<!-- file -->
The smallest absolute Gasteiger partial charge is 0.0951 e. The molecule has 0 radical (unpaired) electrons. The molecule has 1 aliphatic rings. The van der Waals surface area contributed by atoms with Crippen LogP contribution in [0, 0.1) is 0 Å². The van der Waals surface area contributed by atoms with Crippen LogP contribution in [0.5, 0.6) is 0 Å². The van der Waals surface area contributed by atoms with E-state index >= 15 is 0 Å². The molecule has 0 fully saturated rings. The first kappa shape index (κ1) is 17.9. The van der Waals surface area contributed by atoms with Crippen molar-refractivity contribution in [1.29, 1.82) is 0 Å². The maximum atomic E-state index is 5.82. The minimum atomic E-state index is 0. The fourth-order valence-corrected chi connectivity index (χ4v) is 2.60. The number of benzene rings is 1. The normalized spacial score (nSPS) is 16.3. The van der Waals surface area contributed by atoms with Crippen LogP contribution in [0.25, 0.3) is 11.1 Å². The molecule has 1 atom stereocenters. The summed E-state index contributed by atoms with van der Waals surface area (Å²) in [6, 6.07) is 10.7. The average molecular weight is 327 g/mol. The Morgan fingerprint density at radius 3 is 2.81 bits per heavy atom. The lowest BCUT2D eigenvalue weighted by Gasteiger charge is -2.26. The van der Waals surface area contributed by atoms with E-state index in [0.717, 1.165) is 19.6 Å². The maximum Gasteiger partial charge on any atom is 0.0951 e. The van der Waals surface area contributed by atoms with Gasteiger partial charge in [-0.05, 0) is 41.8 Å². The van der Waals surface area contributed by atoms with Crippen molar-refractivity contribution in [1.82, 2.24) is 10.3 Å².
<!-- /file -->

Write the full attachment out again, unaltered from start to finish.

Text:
The smallest absolute Gasteiger partial charge is 0.0951 e. The molecule has 0 radical (unpaired) electrons. The molecule has 1 aliphatic rings. The van der Waals surface area contributed by atoms with Crippen LogP contribution in [0, 0.1) is 0 Å². The van der Waals surface area contributed by atoms with Crippen LogP contribution in [0.5, 0.6) is 0 Å². The van der Waals surface area contributed by atoms with E-state index >= 15 is 0 Å². The molecule has 0 fully saturated rings. The first kappa shape index (κ1) is 17.9. The van der Waals surface area contributed by atoms with Crippen molar-refractivity contribution in [1.29, 1.82) is 0 Å². The maximum atomic E-state index is 5.82. The minimum atomic E-state index is 0. The fourth-order valence-corrected chi connectivity index (χ4v) is 2.60. The number of benzene rings is 1. The normalized spacial score (nSPS) is 16.3. The van der Waals surface area contributed by atoms with Crippen LogP contribution in [0.25, 0.3) is 11.1 Å². The molecule has 1 atom stereocenters. The summed E-state index contributed by atoms with van der Waals surface area (Å²) in [6, 6.07) is 10.7. The average molecular weight is 327 g/mol. The Morgan fingerprint density at radius 3 is 2.81 bits per heavy atom. The lowest BCUT2D eigenvalue weighted by Gasteiger charge is -2.26. The van der Waals surface area contributed by atoms with E-state index in [0.717, 1.165) is 19.6 Å². The maximum Gasteiger partial charge on any atom is 0.0951 e. The van der Waals surface area contributed by atoms with Gasteiger partial charge in [-0.05, 0) is 41.8 Å². The van der Waals surface area contributed by atoms with Crippen molar-refractivity contribution in [1.82, 2.24) is 10.3 Å².